As I said, I believe that there is a problem of rape occurring on college campuses. Furthermore, I have never liked fraternities, which to me are not much more than ape houses. But to shut these places down and transform the culture of rape, we have to be sure that the victims’ accounts make total sense.
According to Jackie’s story in Rolling Stone, she was led into a dark room, screamed, was tackled by man who sent them both crashing through a glass table, and was sexually assaulted by seven men for three hours while the glass cut into her back – all while a party was going on downstairs. At the end of the ordeal, bloody and traumatized, she called for help, only to be convinced by three friends not to go to the hospital.
Like the sympathetic attorney in the movie, we can feel for Jackie and try and help her, but to do so requires a careful examination of her story. Because a good lawyer would have several serious doubts about what she describes.
When Jackie was led into the room, she screamed and no one heard her. At frat parties the music is loud, that’s plausible. She was then tackled though a glass table. Again, no one in the house heard this. Her rapists did not remove the glass from the floor. What kind of table was it? What did it look like? Does she have scars in her back?
Jackie was then raped for three hours. Three. In the dark.
Three hours is a very, very long time to be assaulted. In fact it constitutes torture more than assault. To believe this, you have to imagine a scene. A party is going on at Phi Kappa Psi. At such parties there is usually a lot of fluid movement, people dancing, going from room to room, etc. This isn’t the case at the party Jackie attended. Or it is, and the men who raped her had that part of the house blocked off. Or they had someone guarding the door. How did they prevent Jackie from screaming for three hours? Rolling Stone describes Jackie as sipping spiked punch – but not drugged. Did she attempt to scream?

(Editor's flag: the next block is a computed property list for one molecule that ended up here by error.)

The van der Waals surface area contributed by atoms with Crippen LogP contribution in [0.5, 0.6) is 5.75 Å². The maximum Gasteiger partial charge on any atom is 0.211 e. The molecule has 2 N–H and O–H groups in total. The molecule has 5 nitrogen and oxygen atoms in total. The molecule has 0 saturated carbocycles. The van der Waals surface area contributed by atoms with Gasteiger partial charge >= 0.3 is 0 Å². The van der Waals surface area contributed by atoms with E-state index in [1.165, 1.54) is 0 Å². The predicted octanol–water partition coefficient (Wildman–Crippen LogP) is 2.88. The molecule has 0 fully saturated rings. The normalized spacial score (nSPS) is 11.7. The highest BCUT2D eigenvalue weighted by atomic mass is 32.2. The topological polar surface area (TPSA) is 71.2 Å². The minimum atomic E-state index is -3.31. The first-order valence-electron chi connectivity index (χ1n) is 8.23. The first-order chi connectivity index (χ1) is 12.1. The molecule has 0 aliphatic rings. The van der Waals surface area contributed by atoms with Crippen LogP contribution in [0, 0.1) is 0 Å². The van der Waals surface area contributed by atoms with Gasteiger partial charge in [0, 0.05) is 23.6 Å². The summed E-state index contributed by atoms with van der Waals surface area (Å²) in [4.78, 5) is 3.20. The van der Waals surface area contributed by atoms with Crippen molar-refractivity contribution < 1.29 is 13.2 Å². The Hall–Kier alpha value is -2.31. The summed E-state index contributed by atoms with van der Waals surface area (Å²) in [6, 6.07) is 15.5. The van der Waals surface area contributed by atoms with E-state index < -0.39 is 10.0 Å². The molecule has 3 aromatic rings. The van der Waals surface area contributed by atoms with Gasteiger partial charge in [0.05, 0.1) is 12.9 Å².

Again, I come back to the three hours – which, I reiterate, constitutes torture and not just assault. Conduct an experiment: sit still for five straight minutes. It’s longer than you think. Now add darkness, and six other people, and you’re all violently attacking a woman. No one is allowed to leave, no one comes in, screams can’t be heard, and the victim is cutting up her back on the remains of a glass table that smashed to the ground when she was tackled. At the end of this nightmare the victim staggers out into the street. This even as the party inside is still going on – a party where there are no witnesses that saw Jackie leave, no one in the party that Jackie sought out for help. Outside Jackie is then convinced by three friends not to go to the hospital. The police are not called.
To this day, all of the seven rapists have remained quiet. Not a single one has had an attack of conscience.
Like everyone else, I want to stop the culture of rape on college campuses. That’s why it pains me to say that Jackie’s story is not entirely believable.